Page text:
Runners tend to be detail-oriented. They keep training logs, track the weather, and shop for special shoes. Some runners even ditch the traditional way of lacing their shoes in favor of a more tailored approach to their shoestrings.
Lacing is actually a science. In a 2008 study at the University of Duisberg-Essen in Germany, researchers found that the tightness and pattern of how runners laced up directly affected impact force and pronation.
Maybe you've been frustrated that your feet just don't feel the same in the new version of your favorite running shoes. Maybe you're coming back from an injury and want to ease back into a regular routine. Maybe you're fending off the dreaded black toenails.
Whatever the case, before lacing up for your next run, try one of these lacing techniques to stay injury-free and primed for your next race.
Wide Forefoot1 of 6
How to do it: From the toe of your shoes, thread the laces up the sides of your shoe through a few eyelets until you reach the middle of the shoes. Cross-lace until you reach the top and tie.
Why it works: This gives your toes and forefoot room to splay while running and helps with ball-of-foot problems, such as metatarsalgia.
Narrow Foot2 of 6
How to do it: For a snugger fit, cross-lace the shoes up to the midfoot and add a loop by pushing the laces back through the same hole where it exited, leaving a small loop. Then, thread the ends of the laces through the opposite side of the shoe. Continue cross-lacing to the top and tie.
Why it works: This technique adds more laces, thus, more security around the middle of the foot.
High Arch3 of 6
How to do it: Start this lacing technique by cross-lacing as usual at the toe of the shoe and then threading the laces up the sides of the eye row once you get to the middle of the shoe. Continue cross-lacing until you get to the top and tie.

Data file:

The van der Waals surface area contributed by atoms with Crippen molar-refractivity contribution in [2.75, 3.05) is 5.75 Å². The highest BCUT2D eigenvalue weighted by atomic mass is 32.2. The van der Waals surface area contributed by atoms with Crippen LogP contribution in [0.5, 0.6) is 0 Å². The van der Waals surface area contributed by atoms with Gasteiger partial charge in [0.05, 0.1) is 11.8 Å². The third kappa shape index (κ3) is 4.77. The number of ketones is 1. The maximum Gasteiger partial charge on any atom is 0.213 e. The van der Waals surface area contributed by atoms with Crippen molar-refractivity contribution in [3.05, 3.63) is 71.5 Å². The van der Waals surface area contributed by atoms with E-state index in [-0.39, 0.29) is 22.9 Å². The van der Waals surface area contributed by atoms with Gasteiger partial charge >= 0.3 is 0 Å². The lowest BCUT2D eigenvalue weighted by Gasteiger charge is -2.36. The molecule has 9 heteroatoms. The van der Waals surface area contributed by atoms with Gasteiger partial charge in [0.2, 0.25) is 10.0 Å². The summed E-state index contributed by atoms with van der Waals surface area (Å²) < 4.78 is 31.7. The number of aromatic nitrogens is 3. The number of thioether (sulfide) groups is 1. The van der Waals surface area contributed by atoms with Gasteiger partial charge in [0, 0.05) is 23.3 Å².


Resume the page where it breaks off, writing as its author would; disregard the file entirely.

Why it works: This technique gives your midfoot room and loosens up the shoe across the arch of your foot. This is especially good for runners suffering from plantar fasciitis.
Heel Slipping4 of 6
How to do it: Cross-lace up the shoe, but add two small loops at the last eyelets by pushing the laces back through the same hole. Then thread those ends of the laces through the opposite side of the shoe and tie tight.
Why it works: The loop lock at the top of the shoe creates a tight fit around your ankles, keeping your heel from slipping. This helps with blisters and other pain caused by the heel slipping.
Big Toe Troubles5 of 6
How to do it: Thread one end of the lace through the eyelet at the top of the shoe opposite your big toe. Pull through, but leave enough lace to tie at the end. Pull the lace through the eyelet closest to your big toe at the toe of your shoe. Bring the lace through the bottom eyelet and up through the eyelet opposite your big toe. Continue lacing diagonally up toward the inside of the shoe until it reaches the top, then tie.
Why it works: This technique pulls the shoe around your big toe up and away from your nail. This is a good lacing technique for black toenails, bleeding toes, corns or hammer toes.